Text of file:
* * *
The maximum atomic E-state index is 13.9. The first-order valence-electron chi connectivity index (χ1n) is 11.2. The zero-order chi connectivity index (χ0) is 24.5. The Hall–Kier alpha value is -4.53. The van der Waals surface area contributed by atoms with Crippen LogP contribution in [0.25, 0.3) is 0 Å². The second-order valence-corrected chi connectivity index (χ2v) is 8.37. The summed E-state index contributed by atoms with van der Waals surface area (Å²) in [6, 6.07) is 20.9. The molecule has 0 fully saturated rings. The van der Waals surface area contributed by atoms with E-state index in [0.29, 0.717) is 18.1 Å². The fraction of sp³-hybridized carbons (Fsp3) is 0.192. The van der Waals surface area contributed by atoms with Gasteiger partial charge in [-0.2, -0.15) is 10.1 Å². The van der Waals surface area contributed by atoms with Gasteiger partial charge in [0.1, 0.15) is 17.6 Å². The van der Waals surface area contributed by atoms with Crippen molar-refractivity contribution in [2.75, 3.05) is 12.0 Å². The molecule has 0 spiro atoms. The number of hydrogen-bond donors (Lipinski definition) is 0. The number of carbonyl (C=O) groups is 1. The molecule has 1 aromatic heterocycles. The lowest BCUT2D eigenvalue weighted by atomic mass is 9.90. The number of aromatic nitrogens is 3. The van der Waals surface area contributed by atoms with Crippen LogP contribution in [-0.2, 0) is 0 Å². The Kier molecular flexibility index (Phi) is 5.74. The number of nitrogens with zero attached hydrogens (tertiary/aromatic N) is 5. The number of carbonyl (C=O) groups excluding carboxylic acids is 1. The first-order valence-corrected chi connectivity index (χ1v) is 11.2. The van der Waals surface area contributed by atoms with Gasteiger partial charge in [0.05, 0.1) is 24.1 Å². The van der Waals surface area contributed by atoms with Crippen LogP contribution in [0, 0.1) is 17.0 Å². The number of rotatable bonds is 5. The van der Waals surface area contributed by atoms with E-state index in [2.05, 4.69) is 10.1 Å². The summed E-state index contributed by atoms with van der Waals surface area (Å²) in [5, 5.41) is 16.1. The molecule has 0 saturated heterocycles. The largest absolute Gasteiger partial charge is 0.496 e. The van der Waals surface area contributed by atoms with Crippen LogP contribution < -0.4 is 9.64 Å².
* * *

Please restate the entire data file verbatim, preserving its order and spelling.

The maximum atomic E-state index is 13.9. The first-order valence-electron chi connectivity index (χ1n) is 11.2. The zero-order chi connectivity index (χ0) is 24.5. The Hall–Kier alpha value is -4.53. The van der Waals surface area contributed by atoms with Crippen LogP contribution in [0.25, 0.3) is 0 Å². The second-order valence-corrected chi connectivity index (χ2v) is 8.37. The summed E-state index contributed by atoms with van der Waals surface area (Å²) in [6, 6.07) is 20.9. The molecule has 0 fully saturated rings. The van der Waals surface area contributed by atoms with E-state index in [0.29, 0.717) is 18.1 Å². The fraction of sp³-hybridized carbons (Fsp3) is 0.192. The van der Waals surface area contributed by atoms with Gasteiger partial charge in [-0.2, -0.15) is 10.1 Å². The van der Waals surface area contributed by atoms with Gasteiger partial charge in [0.1, 0.15) is 17.6 Å². The van der Waals surface area contributed by atoms with Crippen molar-refractivity contribution in [2.75, 3.05) is 12.0 Å². The molecule has 0 spiro atoms. The number of hydrogen-bond donors (Lipinski definition) is 0. The number of carbonyl (C=O) groups is 1. The molecule has 1 aromatic heterocycles. The lowest BCUT2D eigenvalue weighted by atomic mass is 9.90. The number of aromatic nitrogens is 3. The van der Waals surface area contributed by atoms with Crippen LogP contribution in [-0.2, 0) is 0 Å². The Kier molecular flexibility index (Phi) is 5.74. The number of nitrogens with zero attached hydrogens (tertiary/aromatic N) is 5. The number of carbonyl (C=O) groups excluding carboxylic acids is 1. The first-order valence-corrected chi connectivity index (χ1v) is 11.2. The van der Waals surface area contributed by atoms with Gasteiger partial charge in [0.05, 0.1) is 24.1 Å². The van der Waals surface area contributed by atoms with Crippen LogP contribution in [0, 0.1) is 17.0 Å². The number of rotatable bonds is 5. The van der Waals surface area contributed by atoms with E-state index in [2.05, 4.69) is 10.1 Å². The summed E-state index contributed by atoms with van der Waals surface area (Å²) in [5, 5.41) is 16.1. The molecule has 0 saturated heterocycles. The largest absolute Gasteiger partial charge is 0.496 e. The van der Waals surface area contributed by atoms with Crippen LogP contribution < -0.4 is 9.64 Å².